David Shields barely restrained himself from a tirade against the monstrosity of New York publishing when he wrote, “One has to believe there was a deliberate effort somewhere in those ivory towers along the northeastern seaboard to keep this book from the reading public. Why? Well, the answer to that would overrun this space and wouldn’t be very pretty to boot.”

… the system of book publishing may serve the interests of a company more so than the interests of readers or the art of literature. The meeting point between art and business has never been easy. Writers such as Toole watched in the late 1960’s, as publishers grew into multimillion dollar corporations and agents became facillitators between writers and editors. And while the filtering process became more rigorous, there emerged an uneasy sense that it didn’t produce higher quality work. Writers and readers grumbled that the publishing industry, in its shift toward big business, might be rejecting works that deserved publication as a valuable cultural product, not just a sellable item created to attract the whims of the mass market.

This silencing is part of why the story of its publication held such interest to readers. It suggests that the presumed cultural role of publishers to deliver quality literature may be compromised by motives of profit and marketability. A solitary writer complaining about publishers, convinced no one appreciates his genius, has few sympathizers. Toole’s heartbreaking life story disables dismissals of those complaints, allowing many readers and writers to feel vindicated in their frustrations and suspicions of the publishing world.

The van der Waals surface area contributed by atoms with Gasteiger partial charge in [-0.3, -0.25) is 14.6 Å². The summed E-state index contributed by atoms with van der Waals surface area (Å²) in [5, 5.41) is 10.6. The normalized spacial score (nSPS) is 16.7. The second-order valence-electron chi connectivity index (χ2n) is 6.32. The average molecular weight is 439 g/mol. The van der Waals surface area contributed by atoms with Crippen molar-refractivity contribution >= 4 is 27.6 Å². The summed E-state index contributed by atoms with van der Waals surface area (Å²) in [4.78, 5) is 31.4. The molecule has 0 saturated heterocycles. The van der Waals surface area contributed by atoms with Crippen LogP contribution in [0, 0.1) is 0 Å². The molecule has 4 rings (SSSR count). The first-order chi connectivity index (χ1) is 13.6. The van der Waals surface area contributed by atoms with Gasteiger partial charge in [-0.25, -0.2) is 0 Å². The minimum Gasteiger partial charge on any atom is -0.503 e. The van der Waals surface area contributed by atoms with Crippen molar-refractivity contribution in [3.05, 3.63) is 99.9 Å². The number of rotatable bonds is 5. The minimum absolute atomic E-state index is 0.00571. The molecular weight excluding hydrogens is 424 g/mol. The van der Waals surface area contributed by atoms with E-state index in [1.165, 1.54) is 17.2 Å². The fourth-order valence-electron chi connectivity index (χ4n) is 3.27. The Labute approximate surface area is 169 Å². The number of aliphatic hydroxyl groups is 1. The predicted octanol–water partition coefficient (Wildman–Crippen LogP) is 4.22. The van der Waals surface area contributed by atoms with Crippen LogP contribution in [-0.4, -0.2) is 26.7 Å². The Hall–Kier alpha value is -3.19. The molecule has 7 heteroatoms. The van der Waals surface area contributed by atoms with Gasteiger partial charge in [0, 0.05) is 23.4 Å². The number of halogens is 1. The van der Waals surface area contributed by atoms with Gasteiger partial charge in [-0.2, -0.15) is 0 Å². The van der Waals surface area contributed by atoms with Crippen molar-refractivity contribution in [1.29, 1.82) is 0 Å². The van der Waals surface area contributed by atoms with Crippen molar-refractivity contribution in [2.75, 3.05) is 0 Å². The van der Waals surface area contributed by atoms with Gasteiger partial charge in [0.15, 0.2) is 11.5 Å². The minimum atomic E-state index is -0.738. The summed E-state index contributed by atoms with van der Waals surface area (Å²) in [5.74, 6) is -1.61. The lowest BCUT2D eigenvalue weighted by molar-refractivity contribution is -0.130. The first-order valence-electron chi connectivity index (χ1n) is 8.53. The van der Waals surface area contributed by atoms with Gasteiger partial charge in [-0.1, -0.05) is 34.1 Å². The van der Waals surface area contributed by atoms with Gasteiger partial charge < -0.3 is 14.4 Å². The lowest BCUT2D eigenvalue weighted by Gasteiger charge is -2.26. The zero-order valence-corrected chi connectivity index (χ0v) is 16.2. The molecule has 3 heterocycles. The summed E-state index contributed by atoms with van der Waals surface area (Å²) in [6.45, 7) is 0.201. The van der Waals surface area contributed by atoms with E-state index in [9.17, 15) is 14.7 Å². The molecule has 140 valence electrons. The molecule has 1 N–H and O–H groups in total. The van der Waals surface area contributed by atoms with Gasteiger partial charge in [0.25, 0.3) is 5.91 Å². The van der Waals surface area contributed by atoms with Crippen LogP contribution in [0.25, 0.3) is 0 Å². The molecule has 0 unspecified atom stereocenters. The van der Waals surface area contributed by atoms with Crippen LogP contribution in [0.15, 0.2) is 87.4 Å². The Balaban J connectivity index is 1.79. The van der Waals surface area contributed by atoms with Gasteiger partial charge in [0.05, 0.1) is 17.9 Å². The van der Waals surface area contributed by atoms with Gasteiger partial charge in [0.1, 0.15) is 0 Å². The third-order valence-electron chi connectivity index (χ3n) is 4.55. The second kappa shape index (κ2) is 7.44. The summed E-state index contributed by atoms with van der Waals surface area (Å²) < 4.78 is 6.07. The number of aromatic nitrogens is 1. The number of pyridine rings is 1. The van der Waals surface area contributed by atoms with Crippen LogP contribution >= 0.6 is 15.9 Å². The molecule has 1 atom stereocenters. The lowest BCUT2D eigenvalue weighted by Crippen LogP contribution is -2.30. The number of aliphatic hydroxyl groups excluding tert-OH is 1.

…Granted, there was an undercurrent of Anti-Semitic discourse surrounding the novel at the time. It was suggested that, although not coming from Toole directly, that Gottlieb never accepted the novel on the basis of its representation of Jews, particularly Myrna Minkoff and the Levy’s , characters he felt didn’t work in the novel. While teaching at Hunter College, Toole had witnessed the intense sensitivity toward anything that might be construed as Anti-Semitic. It would not be surprising if Toole felt the Jewish characters were misinterpreted by Gottlieb. Furthermore, in the early 1960’s many of the publishing houses in New York were privately owned by Jewish families.

Thelma harbored suspicions of a Jewish plot to suppress the genius gentile voice of her son. She responded with clearly Anti-Semitic language.